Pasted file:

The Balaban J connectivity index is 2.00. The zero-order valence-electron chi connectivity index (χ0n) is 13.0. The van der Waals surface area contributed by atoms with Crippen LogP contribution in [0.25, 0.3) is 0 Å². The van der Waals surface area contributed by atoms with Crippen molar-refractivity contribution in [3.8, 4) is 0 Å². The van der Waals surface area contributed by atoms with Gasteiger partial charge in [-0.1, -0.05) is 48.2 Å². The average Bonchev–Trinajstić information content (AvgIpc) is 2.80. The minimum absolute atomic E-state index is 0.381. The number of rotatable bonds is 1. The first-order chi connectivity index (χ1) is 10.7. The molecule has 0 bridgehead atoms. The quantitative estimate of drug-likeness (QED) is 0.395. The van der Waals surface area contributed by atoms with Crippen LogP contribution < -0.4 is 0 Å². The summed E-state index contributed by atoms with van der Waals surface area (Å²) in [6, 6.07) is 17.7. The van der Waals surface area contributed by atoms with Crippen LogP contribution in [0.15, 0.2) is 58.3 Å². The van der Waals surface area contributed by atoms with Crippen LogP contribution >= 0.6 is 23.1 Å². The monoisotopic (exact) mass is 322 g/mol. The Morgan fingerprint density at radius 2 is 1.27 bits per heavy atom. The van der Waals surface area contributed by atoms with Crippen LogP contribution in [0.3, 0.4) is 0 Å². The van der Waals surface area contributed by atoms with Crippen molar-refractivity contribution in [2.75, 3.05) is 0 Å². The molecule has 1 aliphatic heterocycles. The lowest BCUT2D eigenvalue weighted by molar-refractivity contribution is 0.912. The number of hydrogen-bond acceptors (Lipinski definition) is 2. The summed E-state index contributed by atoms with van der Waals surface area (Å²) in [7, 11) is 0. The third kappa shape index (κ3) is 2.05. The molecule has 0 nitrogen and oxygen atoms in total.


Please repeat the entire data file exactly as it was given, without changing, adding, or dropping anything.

The Balaban J connectivity index is 2.00. The zero-order valence-electron chi connectivity index (χ0n) is 13.0. The van der Waals surface area contributed by atoms with Crippen LogP contribution in [0.25, 0.3) is 0 Å². The van der Waals surface area contributed by atoms with Crippen molar-refractivity contribution in [3.8, 4) is 0 Å². The van der Waals surface area contributed by atoms with Gasteiger partial charge in [-0.1, -0.05) is 48.2 Å². The average Bonchev–Trinajstić information content (AvgIpc) is 2.80. The minimum absolute atomic E-state index is 0.381. The number of rotatable bonds is 1. The first-order chi connectivity index (χ1) is 10.7. The molecule has 0 bridgehead atoms. The quantitative estimate of drug-likeness (QED) is 0.395. The van der Waals surface area contributed by atoms with Crippen LogP contribution < -0.4 is 0 Å². The summed E-state index contributed by atoms with van der Waals surface area (Å²) in [6, 6.07) is 17.7. The van der Waals surface area contributed by atoms with Crippen LogP contribution in [0.15, 0.2) is 58.3 Å². The van der Waals surface area contributed by atoms with Crippen LogP contribution >= 0.6 is 23.1 Å². The monoisotopic (exact) mass is 322 g/mol. The Morgan fingerprint density at radius 2 is 1.27 bits per heavy atom. The van der Waals surface area contributed by atoms with Crippen LogP contribution in [0.3, 0.4) is 0 Å². The van der Waals surface area contributed by atoms with Crippen molar-refractivity contribution in [2.75, 3.05) is 0 Å². The molecule has 1 aliphatic heterocycles. The lowest BCUT2D eigenvalue weighted by molar-refractivity contribution is 0.912. The number of hydrogen-bond acceptors (Lipinski definition) is 2. The summed E-state index contributed by atoms with van der Waals surface area (Å²) in [7, 11) is 0. The third kappa shape index (κ3) is 2.05. The molecule has 0 nitrogen and oxygen atoms in total.